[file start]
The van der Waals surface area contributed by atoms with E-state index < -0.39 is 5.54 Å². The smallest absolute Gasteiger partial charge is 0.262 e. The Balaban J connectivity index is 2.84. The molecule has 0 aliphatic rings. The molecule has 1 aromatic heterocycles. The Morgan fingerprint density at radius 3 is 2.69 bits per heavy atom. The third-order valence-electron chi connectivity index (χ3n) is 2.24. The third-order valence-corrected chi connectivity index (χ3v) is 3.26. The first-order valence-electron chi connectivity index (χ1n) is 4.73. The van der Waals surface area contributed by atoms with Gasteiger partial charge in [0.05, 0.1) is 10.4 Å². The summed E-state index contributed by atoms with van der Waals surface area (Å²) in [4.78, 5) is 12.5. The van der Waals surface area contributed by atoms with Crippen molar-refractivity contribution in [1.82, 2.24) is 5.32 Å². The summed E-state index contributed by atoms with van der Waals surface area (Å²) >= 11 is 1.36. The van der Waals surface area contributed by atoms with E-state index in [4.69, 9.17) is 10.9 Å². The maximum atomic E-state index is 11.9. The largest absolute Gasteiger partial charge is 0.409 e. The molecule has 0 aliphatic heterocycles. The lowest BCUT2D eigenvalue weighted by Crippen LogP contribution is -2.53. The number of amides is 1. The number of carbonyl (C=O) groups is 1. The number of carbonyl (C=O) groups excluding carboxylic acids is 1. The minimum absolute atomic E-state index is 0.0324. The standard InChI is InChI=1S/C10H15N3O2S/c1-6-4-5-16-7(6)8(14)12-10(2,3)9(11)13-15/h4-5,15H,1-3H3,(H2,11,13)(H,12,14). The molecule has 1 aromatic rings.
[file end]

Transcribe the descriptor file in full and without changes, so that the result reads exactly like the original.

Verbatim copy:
The van der Waals surface area contributed by atoms with E-state index < -0.39 is 5.54 Å². The smallest absolute Gasteiger partial charge is 0.262 e. The Balaban J connectivity index is 2.84. The molecule has 0 aliphatic rings. The molecule has 1 aromatic heterocycles. The Morgan fingerprint density at radius 3 is 2.69 bits per heavy atom. The third-order valence-electron chi connectivity index (χ3n) is 2.24. The third-order valence-corrected chi connectivity index (χ3v) is 3.26. The first-order valence-electron chi connectivity index (χ1n) is 4.73. The van der Waals surface area contributed by atoms with Gasteiger partial charge in [0.05, 0.1) is 10.4 Å². The summed E-state index contributed by atoms with van der Waals surface area (Å²) in [4.78, 5) is 12.5. The van der Waals surface area contributed by atoms with Crippen molar-refractivity contribution in [1.82, 2.24) is 5.32 Å². The summed E-state index contributed by atoms with van der Waals surface area (Å²) >= 11 is 1.36. The van der Waals surface area contributed by atoms with E-state index in [4.69, 9.17) is 10.9 Å². The maximum atomic E-state index is 11.9. The largest absolute Gasteiger partial charge is 0.409 e. The molecule has 0 aliphatic heterocycles. The lowest BCUT2D eigenvalue weighted by Crippen LogP contribution is -2.53. The number of amides is 1. The number of carbonyl (C=O) groups is 1. The number of carbonyl (C=O) groups excluding carboxylic acids is 1. The minimum absolute atomic E-state index is 0.0324. The standard InChI is InChI=1S/C10H15N3O2S/c1-6-4-5-16-7(6)8(14)12-10(2,3)9(11)13-15/h4-5,15H,1-3H3,(H2,11,13)(H,12,14). The molecule has 1 aromatic rings.